1 of 1 people found the following review helpful
This review is from: Final Days (Paperback)
This novel has a straightforward style and the story moves along quite briskly. There's a lot of action, and although not brilliantly described, this novel was better than many I've read lately. Also, the big mystery had me interested, wanting to see what would happen.
However there is very little insight given into the characters and it took me quite a while to be able to distinguish one from another. They all have the same basic template: mostly divorced, had an affair, nothing inspiring or particularly likeable about them - and that was about it. The result was that as the story moved along from one person to the next, I really didn't care much what any of them were doing or what happened to them.
(SPOILERS AHEAD!) The wormhole idea as a form of time travel was an interesting one, although I'm a bit dubious about the physics of it all. The paradoxical loop involving Mitchell was just a bit stupid. I know these often feature in Sci-fi, but Gibson didn't need to include it here.
The plot wasn't very original: alien civilisation left wormholes behind; people see a future catastrophe and try to stop it. It reminded me a lot of Flashforward: people see themselves at a point in the future, and either try to stop it from happening or accept their place in it; and their actions all lead unavoidably to that event happening. But it's a fascinating idea so I don't mind it getting reimagined.
However, there were many parts of the story that weren't very credible: Saul manages to escape from improbable situations too often - often depending on the bad guys' ineptitude. When they are transporting the alien artifacts, the most precious things humanity has ever discovered, there's basically a truck, a jeep and a couple of security personnel. Of course in reality there would be a small army and every kind of surveillance, especially since they know something will happen which will end the world. Likewise, when they break Mitchell from the lab it's ridiculously easy. He's an alien, and something alien is about to destroy the world, so there would be an army ensuring he didn't escape. And I also found it a bit unbelievable that Saul didn't ask more questions of Mitchell, but instead just sat in a rocket with him and flew to the moon - when he knew the guy was possibly alien. There were too many plot points that depended on stupidity in order to take place.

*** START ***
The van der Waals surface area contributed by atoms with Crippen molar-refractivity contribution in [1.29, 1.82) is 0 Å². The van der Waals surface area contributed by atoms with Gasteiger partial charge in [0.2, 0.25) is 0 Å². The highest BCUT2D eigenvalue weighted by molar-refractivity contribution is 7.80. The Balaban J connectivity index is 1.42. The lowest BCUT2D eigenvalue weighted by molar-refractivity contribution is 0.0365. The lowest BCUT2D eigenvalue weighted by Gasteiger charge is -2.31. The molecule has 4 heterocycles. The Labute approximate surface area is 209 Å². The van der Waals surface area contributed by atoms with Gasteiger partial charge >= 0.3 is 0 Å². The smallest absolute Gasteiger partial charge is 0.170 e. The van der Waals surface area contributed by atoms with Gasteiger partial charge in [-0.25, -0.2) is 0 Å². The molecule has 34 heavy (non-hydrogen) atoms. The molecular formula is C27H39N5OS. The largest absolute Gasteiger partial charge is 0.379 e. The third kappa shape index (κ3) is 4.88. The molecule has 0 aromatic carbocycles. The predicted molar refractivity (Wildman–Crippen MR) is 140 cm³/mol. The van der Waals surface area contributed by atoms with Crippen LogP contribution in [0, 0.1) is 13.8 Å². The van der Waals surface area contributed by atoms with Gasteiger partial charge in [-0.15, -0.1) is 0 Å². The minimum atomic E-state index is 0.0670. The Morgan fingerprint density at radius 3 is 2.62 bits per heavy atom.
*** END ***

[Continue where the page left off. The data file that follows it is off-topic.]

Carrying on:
So, overall, I found this novel to lack originality, have problems with its story, and have poor characterisation. But, the mystery did keep me interested, and I read it to the end, which is more than I can say for many novels I've bought recently.